Mr. Bradshaw: Since the events of 11 September, the FCO has had to react immediately to sizeable changes in the global environment. This has had a significant effect on the FCO's budget, forcing us to re-prioritise. We have incurred extra expenditure on: vital physical security for our overseas missions and the staff working in them; evacuating British citizens at risk from increased tension and violence in Pakistan; dealing with British victims of the destruction of the World Trade Centre and assisting their families; the considerable diplomatic effort to seek out and bring those responsible to justice, and to build on international coalition against terrorism; and a rapid increase in BBC World Service broadcasting in local languages in and around Afghanistan.
Current estimates put the additional cost of the crisis to the FCO this financial year around £40 million. Fee income from visas and passports may well suffer with the downturn in international travel. The last spending review significantly increased the resources of the FCO for this financial year. We are seeking to absorb as much as possible of the new requirements through re-prioritisation as well as efficiency measure. We are in discussion with the Treasury to address the shortfall in resources the FCO faces.
Dr. Julian Lewis: To ask the Secretary of State for Foreign and Commonwealth Affairs what recent assessments his Department has (a) made and (b) received of links between Iraq and the bin Laden organisation. 
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Mr. Bradshaw: FCO Ministers have made six new public appointments since 7 June 2001. These are as follows: Mr. Elfyn Llwyd MP, Mr. Patrick Smith and Mr. Michael Aaronson to the Westminster Foundation for Democracy; Sir Frank Berman and Andrew Bache to the Diplomatic Service Appeals Board; and Mr. Abdul Fazal Bhanji to the Marshall Aid Commemoration Commission.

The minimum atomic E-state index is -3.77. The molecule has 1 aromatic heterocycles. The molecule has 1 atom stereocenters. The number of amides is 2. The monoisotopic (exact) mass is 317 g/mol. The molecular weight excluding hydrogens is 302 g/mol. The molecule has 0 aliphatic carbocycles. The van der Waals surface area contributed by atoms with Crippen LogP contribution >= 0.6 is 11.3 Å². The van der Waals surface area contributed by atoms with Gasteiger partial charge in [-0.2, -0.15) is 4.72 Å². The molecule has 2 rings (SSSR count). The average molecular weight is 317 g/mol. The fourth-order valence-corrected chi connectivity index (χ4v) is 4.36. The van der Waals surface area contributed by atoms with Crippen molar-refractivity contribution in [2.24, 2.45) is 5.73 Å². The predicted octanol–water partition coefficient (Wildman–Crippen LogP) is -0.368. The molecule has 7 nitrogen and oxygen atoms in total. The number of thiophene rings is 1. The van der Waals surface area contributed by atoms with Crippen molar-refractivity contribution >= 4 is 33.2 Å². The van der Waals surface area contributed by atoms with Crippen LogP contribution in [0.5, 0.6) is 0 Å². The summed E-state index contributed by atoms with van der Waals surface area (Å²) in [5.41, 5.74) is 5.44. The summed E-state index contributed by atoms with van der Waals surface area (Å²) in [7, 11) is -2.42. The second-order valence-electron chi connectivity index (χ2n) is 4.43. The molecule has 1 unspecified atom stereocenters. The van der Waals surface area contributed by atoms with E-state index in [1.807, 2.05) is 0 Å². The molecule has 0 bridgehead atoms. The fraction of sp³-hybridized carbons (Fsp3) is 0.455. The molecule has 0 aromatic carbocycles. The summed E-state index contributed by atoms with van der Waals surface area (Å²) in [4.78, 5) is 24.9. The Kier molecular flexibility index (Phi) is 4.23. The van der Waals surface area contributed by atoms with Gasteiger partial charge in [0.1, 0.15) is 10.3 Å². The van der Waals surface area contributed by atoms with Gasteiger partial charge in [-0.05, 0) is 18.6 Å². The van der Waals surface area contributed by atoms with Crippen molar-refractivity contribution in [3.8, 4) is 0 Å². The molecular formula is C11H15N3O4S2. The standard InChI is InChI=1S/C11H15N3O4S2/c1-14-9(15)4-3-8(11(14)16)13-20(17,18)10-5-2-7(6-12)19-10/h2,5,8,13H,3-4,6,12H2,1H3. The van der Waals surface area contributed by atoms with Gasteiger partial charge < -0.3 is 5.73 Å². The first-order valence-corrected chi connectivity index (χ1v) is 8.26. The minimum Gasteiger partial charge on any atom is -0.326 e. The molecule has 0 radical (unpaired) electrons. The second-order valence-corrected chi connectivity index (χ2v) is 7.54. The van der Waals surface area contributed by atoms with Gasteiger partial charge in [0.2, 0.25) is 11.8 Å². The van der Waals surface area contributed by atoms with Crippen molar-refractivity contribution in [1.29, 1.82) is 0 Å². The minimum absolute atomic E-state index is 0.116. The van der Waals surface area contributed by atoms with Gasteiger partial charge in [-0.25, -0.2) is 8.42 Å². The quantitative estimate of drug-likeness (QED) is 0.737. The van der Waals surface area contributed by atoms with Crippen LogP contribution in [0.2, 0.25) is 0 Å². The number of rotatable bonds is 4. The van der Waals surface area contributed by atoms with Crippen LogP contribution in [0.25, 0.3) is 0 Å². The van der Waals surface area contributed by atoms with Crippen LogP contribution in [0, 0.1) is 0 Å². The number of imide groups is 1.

Dr. Julian Lewis: To ask the Secretary of State for Foreign and Commonwealth Affairs if he will list the regimes which his Department suspects of having given (a) active and (b) passive aid to the bin Laden organisation. 
Mr. Bradshaw: We are not speculating that any regimes other than the Taliban support al-Qaeda. There are other countries where terrorists are able to operate. We are developing a broad counter-terrorism strategy for such countries covering diplomatic measures, counter- terrorism and law enforcement assistance, development aid, public information and media messages and intelligence.
Mr. Paul Marsden: To ask the Secretary of State for Foreign and Commonwealth Affairs if he will make a statement on what discussions his Department had prior to 11 September with Pakistan Government officials regarding Osama bin Laden. 
Mr. Bradshaw: Prior to 11 September, we regularly raised our concerns about Osama bin Laden with the Pakistanis. On 13 June, my right hon. Friend the Secretary of State for Foreign and Commonwealth Affairs met Pakistani Foreign Minister Sattar where he urged Pakistan to use their influence over the Taliban to comply with United Nations Security Council Resolutions 1267 and 1333 which inter alia calls for Osama bin Laden to be handed over to justice.